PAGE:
Mitch Daniels: lying then, or lying now?

The Louisville Courier Journal’s Lesley Stedman Weidenbener first pointed out on her twitter account that IBM’s lawsuit against the state (PDF) used Governor Mitch Daniel’s’ own words against him. Sure enough, here’s a bit from the first page of the complaint:

For two years, the IBM Coalition and the State jointly tackled the problems of the old welfare eligibility system, and rolled out a new, modernized system to 59 Indiana counties serving 430,000 social services clients. In public statements by Indiana officials, including the Governor, the State consistently commended IBM for its role in this project and for the improvements it made to Indiana’s previously fraud-ridden and inefficient welfare eligibility system.

And the state continued to praise IBM throughout the duration of the contract:

On August 1, 2008, in a report to the federal government, the FSSA stated that “[t]he Eligibility Modernization Project is in its second year and has already made substantial progress toward its goals and objectives."


In fact, the FSSA attributed its prompt disaster relief assistance to the IBM Coalition’s efforts: “The ability to mobilize multiple state agencies and provide computers and phones for Hoosiers to apply for state and federal assistance was made possible by the infrastructure already in place a s a result of eligibility modernization.”


On October 15, 2009, Governor Daniels held a press conference to announce that the State was terminating IBM’s involvement in the Modernization Project […] During the course of his remarks, the Governor commended IBM for its work, citing a litany of benefits that the IBM Coalition had conferred on the State […]

Reading through the lawsuit, it’s apparent that despite Daniels’ current protestations, the state got exactly what they wanted from IBM – a system that virtually eliminated face to face contact:

In fact, the only things that Governor Daniels offered as reasons for the termination were two “fundamental flaws’ in the basic concept of the Modernization Project: “saving welfare applicants the burden of a face-to-face meeting” and breaking up the determination process into “discrete tasks… done by specialists.” However, these “fundamental flaws” were key objectives of the State identified in its own RFI, RFP, and inter-agency Review Committee report.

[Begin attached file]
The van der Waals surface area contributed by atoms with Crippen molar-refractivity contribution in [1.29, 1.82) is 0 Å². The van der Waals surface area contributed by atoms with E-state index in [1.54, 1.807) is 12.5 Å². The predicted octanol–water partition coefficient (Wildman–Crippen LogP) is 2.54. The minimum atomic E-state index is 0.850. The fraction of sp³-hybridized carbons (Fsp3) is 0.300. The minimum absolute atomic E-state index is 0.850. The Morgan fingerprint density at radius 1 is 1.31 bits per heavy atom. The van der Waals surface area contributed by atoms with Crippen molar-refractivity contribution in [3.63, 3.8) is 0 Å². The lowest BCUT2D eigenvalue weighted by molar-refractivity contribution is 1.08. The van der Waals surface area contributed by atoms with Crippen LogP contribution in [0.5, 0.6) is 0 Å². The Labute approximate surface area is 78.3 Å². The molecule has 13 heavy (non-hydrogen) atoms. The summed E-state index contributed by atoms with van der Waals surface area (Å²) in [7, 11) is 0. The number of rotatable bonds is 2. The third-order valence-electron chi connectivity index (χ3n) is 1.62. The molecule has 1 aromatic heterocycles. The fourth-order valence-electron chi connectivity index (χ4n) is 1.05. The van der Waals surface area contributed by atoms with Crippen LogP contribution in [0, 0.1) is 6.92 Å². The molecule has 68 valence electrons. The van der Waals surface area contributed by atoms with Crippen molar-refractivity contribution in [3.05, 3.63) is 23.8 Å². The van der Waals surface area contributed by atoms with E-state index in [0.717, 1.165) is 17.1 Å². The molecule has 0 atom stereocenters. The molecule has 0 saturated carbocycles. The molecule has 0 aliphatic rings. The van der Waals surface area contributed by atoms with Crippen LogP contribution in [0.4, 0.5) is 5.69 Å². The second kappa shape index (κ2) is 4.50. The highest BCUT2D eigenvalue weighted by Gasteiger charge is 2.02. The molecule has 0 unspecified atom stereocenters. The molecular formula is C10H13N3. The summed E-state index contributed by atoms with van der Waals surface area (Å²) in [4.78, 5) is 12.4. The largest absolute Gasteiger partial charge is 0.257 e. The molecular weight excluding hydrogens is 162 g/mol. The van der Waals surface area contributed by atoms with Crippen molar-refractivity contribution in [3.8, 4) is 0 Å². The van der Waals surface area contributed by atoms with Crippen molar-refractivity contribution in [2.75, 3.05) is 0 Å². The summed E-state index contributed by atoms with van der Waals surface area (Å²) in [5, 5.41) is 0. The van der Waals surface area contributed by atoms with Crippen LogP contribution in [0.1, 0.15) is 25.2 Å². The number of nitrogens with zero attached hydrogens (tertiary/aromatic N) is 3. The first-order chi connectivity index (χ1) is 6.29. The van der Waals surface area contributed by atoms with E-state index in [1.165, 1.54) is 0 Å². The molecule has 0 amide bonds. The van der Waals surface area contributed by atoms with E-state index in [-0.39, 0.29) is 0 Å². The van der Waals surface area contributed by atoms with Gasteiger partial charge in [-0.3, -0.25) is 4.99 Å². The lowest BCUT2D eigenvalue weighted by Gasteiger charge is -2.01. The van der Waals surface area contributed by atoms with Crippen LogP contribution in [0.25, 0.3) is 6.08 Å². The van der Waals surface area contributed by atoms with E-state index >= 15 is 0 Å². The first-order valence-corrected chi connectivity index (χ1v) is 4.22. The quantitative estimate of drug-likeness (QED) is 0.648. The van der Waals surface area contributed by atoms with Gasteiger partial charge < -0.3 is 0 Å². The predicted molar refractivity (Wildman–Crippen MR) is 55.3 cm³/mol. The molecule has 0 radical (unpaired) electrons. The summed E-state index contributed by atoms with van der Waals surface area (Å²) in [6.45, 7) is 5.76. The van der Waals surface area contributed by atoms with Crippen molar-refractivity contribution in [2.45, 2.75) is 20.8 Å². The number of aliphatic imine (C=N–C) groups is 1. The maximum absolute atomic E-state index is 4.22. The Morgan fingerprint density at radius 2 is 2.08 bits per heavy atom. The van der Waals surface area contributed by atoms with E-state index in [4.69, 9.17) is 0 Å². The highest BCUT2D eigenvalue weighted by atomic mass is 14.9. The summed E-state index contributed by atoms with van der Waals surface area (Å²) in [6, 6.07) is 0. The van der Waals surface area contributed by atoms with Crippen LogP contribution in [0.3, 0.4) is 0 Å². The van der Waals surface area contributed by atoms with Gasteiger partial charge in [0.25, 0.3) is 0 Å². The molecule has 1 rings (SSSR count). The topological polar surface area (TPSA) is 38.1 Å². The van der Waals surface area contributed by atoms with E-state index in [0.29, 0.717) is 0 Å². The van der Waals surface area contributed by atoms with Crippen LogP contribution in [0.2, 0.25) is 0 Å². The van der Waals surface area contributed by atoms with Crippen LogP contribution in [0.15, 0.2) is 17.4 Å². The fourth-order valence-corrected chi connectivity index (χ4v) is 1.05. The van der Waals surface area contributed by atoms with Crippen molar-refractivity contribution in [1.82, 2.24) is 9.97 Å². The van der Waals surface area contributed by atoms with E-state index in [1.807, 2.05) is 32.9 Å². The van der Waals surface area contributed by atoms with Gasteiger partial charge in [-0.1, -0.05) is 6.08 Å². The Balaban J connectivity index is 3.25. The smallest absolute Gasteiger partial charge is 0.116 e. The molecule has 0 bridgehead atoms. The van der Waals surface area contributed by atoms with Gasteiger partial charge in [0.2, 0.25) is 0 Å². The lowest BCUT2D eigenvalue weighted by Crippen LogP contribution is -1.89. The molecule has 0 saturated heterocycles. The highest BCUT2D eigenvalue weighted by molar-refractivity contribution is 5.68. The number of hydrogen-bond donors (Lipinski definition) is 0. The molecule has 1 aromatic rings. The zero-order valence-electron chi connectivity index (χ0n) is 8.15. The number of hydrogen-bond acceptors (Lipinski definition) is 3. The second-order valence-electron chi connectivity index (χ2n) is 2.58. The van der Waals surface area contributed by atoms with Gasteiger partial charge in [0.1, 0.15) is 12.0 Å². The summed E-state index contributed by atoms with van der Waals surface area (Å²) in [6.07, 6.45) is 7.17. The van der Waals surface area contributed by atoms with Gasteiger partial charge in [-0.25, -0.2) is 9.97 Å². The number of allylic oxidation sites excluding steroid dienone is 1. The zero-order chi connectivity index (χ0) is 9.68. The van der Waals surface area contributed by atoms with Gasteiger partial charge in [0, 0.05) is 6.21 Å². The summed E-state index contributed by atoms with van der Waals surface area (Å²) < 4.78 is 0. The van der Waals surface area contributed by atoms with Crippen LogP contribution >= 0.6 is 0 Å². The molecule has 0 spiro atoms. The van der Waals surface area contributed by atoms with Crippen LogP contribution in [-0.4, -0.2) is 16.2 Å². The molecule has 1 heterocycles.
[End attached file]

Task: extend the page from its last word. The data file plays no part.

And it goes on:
So for Indiana to win its case against IBM, we essentially have to argue that Mitch Daniels was lying to Hoosiers and to the federal government about what was going on at FSSA. The alternative isn’t much better – that he’s only lying now to do some political posturing before the 2012 Presidential race heats up.

The Star’s Bill Ruthhart and Mary Beth Schneider report “there may be a political price for Daniels.

He came to office in 2005 as a champion of putting public business in private hands wherever it seemed to make economic sense. Ignoring critics who argued that welfare wasn’t the right venue for such changes, and the fact that similar efforts had failed in Texas and Florida, Daniels announced the contract with fanfare in late 2006. Now, the episode threatens to be a blot on his legacy as governor, and could tarnish his luster as a potential Republican candidate for president.

It’s also important to remember that this isn’t just a matter of financial mismanagement, incompetent governance, or even political costs. This debacle had a real human cost as well.

Medicaid cut off to a Hoosier who missed her welfare appointment — because she was hospitalized with terminal cancer. Welfare benefits denied to a deaf person — because she couldn’t do a telephone interview. A nun who lost Medicaid benefits and was deemed uncooperative when she missed a telephone interview because she had to play the organ on a Holy Day — though she repeatedly tried to reschedule.

And that’s not even getting into the fact that multiple courts have found that FSSA’s "modernized" system violated the law.

But like my state representative told the Journal Gazette, I hope Indiana prevails in this suit – the last thing we need to do is give more money to IBM after all these years of Mitch Daniels’ financial incompetence.

Rep. Peggy Welch, D-Bloomington, said she is glad the state is standing up for itself: “I don’t want us to roll over. Unfortunately, the state of Indiana rolled over for too long with IBM and let IBM call the shots. We’re not doing that anymore. If that means a legal battle, then so be it.”